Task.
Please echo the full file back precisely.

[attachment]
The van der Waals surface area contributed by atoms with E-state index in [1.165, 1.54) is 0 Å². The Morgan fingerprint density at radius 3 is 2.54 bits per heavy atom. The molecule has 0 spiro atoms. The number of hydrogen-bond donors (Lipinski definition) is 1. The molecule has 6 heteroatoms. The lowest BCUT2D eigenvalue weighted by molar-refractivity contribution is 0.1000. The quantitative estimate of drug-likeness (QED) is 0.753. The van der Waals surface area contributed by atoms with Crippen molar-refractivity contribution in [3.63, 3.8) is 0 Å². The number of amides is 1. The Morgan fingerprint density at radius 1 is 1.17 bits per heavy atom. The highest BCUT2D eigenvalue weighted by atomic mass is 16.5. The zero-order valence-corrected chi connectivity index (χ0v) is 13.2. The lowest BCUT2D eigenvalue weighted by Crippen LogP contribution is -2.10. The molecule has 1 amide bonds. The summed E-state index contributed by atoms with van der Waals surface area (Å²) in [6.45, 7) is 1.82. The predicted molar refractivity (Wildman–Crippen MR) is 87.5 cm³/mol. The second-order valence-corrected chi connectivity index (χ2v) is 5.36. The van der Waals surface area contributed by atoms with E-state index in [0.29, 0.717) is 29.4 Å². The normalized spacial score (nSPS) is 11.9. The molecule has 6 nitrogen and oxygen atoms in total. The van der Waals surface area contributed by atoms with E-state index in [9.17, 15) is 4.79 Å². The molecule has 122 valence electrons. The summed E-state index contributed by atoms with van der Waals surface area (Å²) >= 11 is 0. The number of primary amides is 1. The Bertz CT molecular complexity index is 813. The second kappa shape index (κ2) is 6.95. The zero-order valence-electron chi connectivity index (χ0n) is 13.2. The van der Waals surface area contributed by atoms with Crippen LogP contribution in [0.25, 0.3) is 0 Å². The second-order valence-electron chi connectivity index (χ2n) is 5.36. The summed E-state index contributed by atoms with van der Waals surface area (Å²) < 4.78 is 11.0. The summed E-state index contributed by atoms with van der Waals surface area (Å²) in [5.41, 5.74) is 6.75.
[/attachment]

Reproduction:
The van der Waals surface area contributed by atoms with E-state index in [1.165, 1.54) is 0 Å². The Morgan fingerprint density at radius 3 is 2.54 bits per heavy atom. The molecule has 0 spiro atoms. The number of hydrogen-bond donors (Lipinski definition) is 1. The molecule has 6 heteroatoms. The lowest BCUT2D eigenvalue weighted by molar-refractivity contribution is 0.1000. The quantitative estimate of drug-likeness (QED) is 0.753. The van der Waals surface area contributed by atoms with Crippen molar-refractivity contribution in [3.63, 3.8) is 0 Å². The number of amides is 1. The Morgan fingerprint density at radius 1 is 1.17 bits per heavy atom. The highest BCUT2D eigenvalue weighted by atomic mass is 16.5. The zero-order valence-corrected chi connectivity index (χ0v) is 13.2. The lowest BCUT2D eigenvalue weighted by Crippen LogP contribution is -2.10. The molecule has 1 amide bonds. The summed E-state index contributed by atoms with van der Waals surface area (Å²) in [6.45, 7) is 1.82. The predicted molar refractivity (Wildman–Crippen MR) is 87.5 cm³/mol. The second-order valence-corrected chi connectivity index (χ2v) is 5.36. The van der Waals surface area contributed by atoms with E-state index in [0.29, 0.717) is 29.4 Å². The normalized spacial score (nSPS) is 11.9. The molecule has 6 nitrogen and oxygen atoms in total. The van der Waals surface area contributed by atoms with E-state index in [9.17, 15) is 4.79 Å². The molecule has 122 valence electrons. The summed E-state index contributed by atoms with van der Waals surface area (Å²) >= 11 is 0. The number of primary amides is 1. The Bertz CT molecular complexity index is 813. The second kappa shape index (κ2) is 6.95. The zero-order valence-electron chi connectivity index (χ0n) is 13.2. The van der Waals surface area contributed by atoms with Crippen LogP contribution in [0.25, 0.3) is 0 Å². The second-order valence-electron chi connectivity index (χ2n) is 5.36. The summed E-state index contributed by atoms with van der Waals surface area (Å²) < 4.78 is 11.0. The summed E-state index contributed by atoms with van der Waals surface area (Å²) in [5.41, 5.74) is 6.75.